If it hadn’t been for the marvellous Silver Fox, scentual wordsmith and fragrance expert, I might never have had the joy of discovering Jovoy perfumes. After several discussions about my search for ‘the one’, he suggested I find out more about what this marvellous Parisian boutique was all about. Since then I have read a lot about the company and it’s ethos, how it has evolved from a luxury perfume house into a destination for fragrance connoisseurs to explore the world of haute perfumerie.

Owner and visionary Francois Henin set out with the purpose of acquiring Jovoy, once a successful brand catering for the wealthy men and women of 1920’s Paris. He relaunched it as a kind of gallery space where niche perfume houses are given due credit for their craftsmanship and dedication to creating olfactory masterpieces. The customer’s experience within the store is about the discovery and appreciation of these wonderful fragrances, being given the time and space to enjoy them without being pushed into a purchase.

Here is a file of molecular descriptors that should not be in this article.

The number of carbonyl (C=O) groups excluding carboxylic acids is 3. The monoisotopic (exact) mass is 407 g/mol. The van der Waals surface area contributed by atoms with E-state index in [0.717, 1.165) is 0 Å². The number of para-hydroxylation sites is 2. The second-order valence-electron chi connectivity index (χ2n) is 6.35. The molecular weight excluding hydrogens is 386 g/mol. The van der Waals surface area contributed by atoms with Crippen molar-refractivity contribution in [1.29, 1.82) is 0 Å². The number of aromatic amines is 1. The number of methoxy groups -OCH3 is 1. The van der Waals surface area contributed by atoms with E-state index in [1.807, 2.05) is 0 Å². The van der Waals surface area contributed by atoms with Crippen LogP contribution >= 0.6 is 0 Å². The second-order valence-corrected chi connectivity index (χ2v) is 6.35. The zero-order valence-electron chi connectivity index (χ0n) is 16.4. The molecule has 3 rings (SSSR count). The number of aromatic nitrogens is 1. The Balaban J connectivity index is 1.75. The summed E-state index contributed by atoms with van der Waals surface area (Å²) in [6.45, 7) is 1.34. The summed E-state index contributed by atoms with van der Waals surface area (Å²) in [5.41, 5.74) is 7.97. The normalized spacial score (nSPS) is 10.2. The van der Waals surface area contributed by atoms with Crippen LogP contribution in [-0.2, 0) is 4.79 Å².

I love this. Proper fragrance will reveal it’s true nature only when you give it the time to do so. It is a secret courtship, a complex dance where the steps must be improvised to the rhythm of the scent. I think that is why I continually feel cheated by fragrance that is mass produced and pushed out into the world wearing it’s heart on it’s sleeve. What pleasure is there if your chosen scent is known by a million others? What can it possibly have for you that it hasn’t already given to half the planet?

Alongside the other exclusive brands, Jovoy has released it’s own fragrances. When the house was first established in the roaring twenties, it produced vibrant, modern scents for those within the upper classes who wanted to celebrate the freedom of the era and set themselves apart by wearing the most stylish scents. Today, it is much the same, these are perfumes for modern people, the statement is about ‘the now’. There is a definite nod to it’s past glory days, but the new fragrances are thoroughly contemporary.

Enter ‘Gardez-Moi’. Of this perfume, Henin says that